The cephalochordate amphioxus is thought to share a common ancestor with vertebrates. To investigate the evolution of developmental mechanisms in chordates, cDNA clones for two amphioxus actin genes, BfCA1 and BfCA1, were isolated. BfCA1 encodes a cytoplasmic actin and is expressed in a variety of tissues during embryogenesis, beginning in the dorsolateral mesendoderm of the mid-gastrula. At the open neural plate stage, BfCA1 transcripts accumulate at the bases of the neuroectodermal cells adjacent the presumptive notochord. The 3' untranslated region of BfCA1 contains a sequence that is similar to the ''zipcode'' sequence of chicken beta-cytoplasmic actin gene, which is thought to direct intracellular mRNA localization. BfCA1 is also expressed in the notochord through the early larval stage, in the pharynx and in the somites at the onset of muscle-cell differentiation. BfMA1 is a vertebrate-type muscle actin gene, although the deduced amino acid sequence is fairly divergent. Transcripts first appear in the early neurula in the somites as they begin to differentiate into axial muscle cells and persist into the adult stage. In young adults, transcripts are localized in the Z-discs of the muscle cells. Smooth muscle cells around the gill slits and striated muscle cells in the pterygeal muscle also express BfMA1; however, there is never any detectable expression in the notochord, which is a modified striated muscle. Together with the alkali myosin light chain gene AmphiMLC-alk, the sequence and muscle-specific expression of BfMA1 implies a conserved mechanism of muscle cell differentiation between amphioxus and vertebrates. Evolution of the chordate actin gene family is discussed based on molecular phylogenetic analysis and expression patterns of amphioxus actin genes.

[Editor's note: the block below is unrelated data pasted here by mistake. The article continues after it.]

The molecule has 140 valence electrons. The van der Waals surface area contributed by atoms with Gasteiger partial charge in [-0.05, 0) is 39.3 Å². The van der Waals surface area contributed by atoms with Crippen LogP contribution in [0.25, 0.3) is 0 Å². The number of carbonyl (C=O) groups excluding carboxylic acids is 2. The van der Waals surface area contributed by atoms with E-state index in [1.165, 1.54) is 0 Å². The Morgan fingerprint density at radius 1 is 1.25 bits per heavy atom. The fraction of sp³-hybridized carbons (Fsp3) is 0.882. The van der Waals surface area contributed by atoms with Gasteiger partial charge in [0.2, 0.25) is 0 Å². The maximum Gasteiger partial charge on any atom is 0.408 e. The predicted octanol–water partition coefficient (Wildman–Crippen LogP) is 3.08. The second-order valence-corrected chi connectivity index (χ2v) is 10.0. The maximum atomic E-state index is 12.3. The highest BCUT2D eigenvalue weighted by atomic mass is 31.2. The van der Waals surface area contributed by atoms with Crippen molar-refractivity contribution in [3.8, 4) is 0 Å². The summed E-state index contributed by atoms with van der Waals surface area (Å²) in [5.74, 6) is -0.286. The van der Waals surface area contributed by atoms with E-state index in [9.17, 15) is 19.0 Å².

Schubert, M, Meulemans D, Bronner-Fraser M, Holland LZ, Holland ND.  2003.  Differential mesodermal expression of two amphioxus MyoD family members (AmphiMRF1 and AmphiMRF2). Gene Expression Patterns. 3:199-202.   10.1016/s1567-133x(02)00099-6   AbstractWebsite